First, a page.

First and foremost, there is the mouth-watering payout. In any form of gambling, the payout is the most attractive part. It is a huge magnet to draw in punters. Take the case of 4D. The first price wins $2,000 on a dollar. The second goes for $1,000. The third gets $500. Even the consolation price gets $75 on a dollar. The ratio between the payout and the outlay is many times. This is the most attractive part of gambling – making ‘big money’ out of a ‘small investment’. Due to this huge difference in the payout against our ‘bet’ or investment outlay, we often see long queues in 4D outlets, especially during times when there are promotions offering strike prices going into millions of dollars for TOTO draws. In investing, however, it is a different story. It is quite difficult to gain even 50% on a dollar within a very short time to begin with, let alone hitting a multi-bagger. It can take years and even decades to do so. In fact, if one were to review his portfolio, some stocks may not even touch 2 x bagger at all.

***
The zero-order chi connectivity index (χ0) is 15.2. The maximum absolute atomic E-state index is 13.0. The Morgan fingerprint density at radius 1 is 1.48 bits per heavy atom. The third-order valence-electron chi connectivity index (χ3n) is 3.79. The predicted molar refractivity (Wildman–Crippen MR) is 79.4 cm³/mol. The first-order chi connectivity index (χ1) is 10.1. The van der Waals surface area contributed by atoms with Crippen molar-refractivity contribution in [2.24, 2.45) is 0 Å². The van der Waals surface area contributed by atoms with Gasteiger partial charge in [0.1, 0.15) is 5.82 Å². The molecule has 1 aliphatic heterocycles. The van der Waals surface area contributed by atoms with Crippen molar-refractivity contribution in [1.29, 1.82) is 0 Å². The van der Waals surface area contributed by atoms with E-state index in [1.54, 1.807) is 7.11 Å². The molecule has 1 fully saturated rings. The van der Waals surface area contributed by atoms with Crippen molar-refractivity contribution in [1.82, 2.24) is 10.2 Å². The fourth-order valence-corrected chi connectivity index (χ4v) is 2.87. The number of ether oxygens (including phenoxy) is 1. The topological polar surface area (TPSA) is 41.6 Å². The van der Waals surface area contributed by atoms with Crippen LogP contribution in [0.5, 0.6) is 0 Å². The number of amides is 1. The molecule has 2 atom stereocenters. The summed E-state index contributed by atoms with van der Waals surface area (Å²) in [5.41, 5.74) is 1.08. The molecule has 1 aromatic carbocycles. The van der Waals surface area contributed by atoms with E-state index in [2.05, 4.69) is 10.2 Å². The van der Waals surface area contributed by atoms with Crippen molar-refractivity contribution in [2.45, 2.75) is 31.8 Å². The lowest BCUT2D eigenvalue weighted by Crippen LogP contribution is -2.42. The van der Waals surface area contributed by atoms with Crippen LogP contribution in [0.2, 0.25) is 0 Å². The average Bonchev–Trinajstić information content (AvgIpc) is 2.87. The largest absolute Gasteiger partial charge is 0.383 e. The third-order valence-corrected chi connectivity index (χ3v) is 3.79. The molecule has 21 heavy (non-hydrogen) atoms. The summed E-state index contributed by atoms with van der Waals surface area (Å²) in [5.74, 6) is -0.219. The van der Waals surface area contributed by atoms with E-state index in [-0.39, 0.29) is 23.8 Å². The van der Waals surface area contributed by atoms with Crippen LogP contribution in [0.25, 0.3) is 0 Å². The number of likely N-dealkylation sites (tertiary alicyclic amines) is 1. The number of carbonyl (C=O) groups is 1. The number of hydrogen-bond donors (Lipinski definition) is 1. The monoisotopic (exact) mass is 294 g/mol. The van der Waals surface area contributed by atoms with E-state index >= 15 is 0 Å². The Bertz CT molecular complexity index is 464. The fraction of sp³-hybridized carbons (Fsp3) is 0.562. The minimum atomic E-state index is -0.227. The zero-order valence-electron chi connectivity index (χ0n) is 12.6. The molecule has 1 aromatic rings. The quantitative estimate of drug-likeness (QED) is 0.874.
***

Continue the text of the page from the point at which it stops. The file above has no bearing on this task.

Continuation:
Then comes the next few points. The best way of illustrating it is to bring out a story. There was once a big-burly 16-year-old teenager, Mike, who liked to play the same old prank on a 10-year-old boy named Jack. Mike flashed out two coin – a 10-cents dime and a 50-cents half a dollar. Every time, when the game was played, the Jack chose the 10-cents dime and he got to keep the coin. It had already been played for 11 occasions, when older boy decided that he should reveal to a common friend, Joe, how stupid Jack was. On the 12th occasion, the Joe decided to witness the game and to better know the level of financial literacy of Jack. Once again, Jack chose the 10-cents dime instead of the 50-cents half a dollar. Unable to control himself, Joe decided that it is time to let Jack knows how stupid he was. In the absence of the bigger boy, Joe spoke, “Obviously, you are not smart enough to choose the high value coin. Don’t you know that the 50-cent coin has bigger monetary value than the 10-cent coin?”. I am quite sure many of us would have the same thought as the Joe, right? Please do not go further beyond this point until you really sit back and think over this issue.